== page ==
Yesterday, a truly significant event took place in Norwegian musical life, when the Philharmonic Society’s orchestra under the direction of conductor Miltiades Caridis premiered Johan Kvandal’s Concerto for 2 string orchestras and percussion (‘Antagonia’), Op. 38.
Johan Kvandal belongs to those Norwegian composers who are currently in a rich creative and progressive periode. I interpret this concert as a peak so far in his career.
The work has a wide scope with three traditionally constructed movements: Allegro non troppo, Andante tranquillo, Allegro molto. The Philharmonic Orchestra’s string section was on this occasion divided into two parts, placed on each side of the podium with the percussion behind each group. Thereby the composer achieves a stereo effect, which he intermittently has exploited deftly in composition terms. A larger podium than the University’s Aula would of course have been desirable to have a greater dispersion of the soundscape, but nevertheless yesterday’s performance had a fine effect.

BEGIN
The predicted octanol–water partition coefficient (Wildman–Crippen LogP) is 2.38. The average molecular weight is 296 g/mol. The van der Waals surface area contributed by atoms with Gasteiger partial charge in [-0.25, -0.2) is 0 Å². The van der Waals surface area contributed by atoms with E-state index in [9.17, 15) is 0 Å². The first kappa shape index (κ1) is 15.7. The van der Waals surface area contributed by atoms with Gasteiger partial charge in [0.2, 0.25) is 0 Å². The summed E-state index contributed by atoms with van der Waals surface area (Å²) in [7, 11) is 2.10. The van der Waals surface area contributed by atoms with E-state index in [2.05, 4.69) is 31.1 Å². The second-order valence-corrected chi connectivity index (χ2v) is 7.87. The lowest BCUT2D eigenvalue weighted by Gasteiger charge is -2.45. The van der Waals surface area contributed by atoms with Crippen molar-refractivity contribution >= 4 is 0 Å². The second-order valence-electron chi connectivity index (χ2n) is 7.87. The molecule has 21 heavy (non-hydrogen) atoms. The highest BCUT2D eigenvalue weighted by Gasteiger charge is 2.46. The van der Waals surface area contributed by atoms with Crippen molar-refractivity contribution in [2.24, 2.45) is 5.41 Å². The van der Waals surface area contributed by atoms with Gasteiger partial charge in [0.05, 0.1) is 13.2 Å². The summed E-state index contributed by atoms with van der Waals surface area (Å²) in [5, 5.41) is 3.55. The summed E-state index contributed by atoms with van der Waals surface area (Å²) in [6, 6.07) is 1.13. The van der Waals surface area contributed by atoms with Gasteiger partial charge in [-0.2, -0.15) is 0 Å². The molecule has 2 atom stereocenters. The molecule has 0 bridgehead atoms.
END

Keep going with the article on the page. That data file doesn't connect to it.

The slow second movement was particularly powerful, where Kvandal for a large part has abandoned his melodic principle and instead built the music on contrasting sound spaces. The outer movement’s concerting drive stands against this, and may in the long run become a bit stereotypical and fussing, but no more than that the work as a whole must still be regarded as one of the best in Norwegian orchestral music. And conductor and orchestra gave expressed fully the composer’s intentions.
Violinist Christian Ferras was a superb interpreter of Bela Bartok’s excellent Violin concerto number 2. He played the technically demanding solo part brilliantly and passionately. Brahm’s Tragic ouverture as the opening sounded as it should.
by Folke Strømholm, VG, 26th October 1973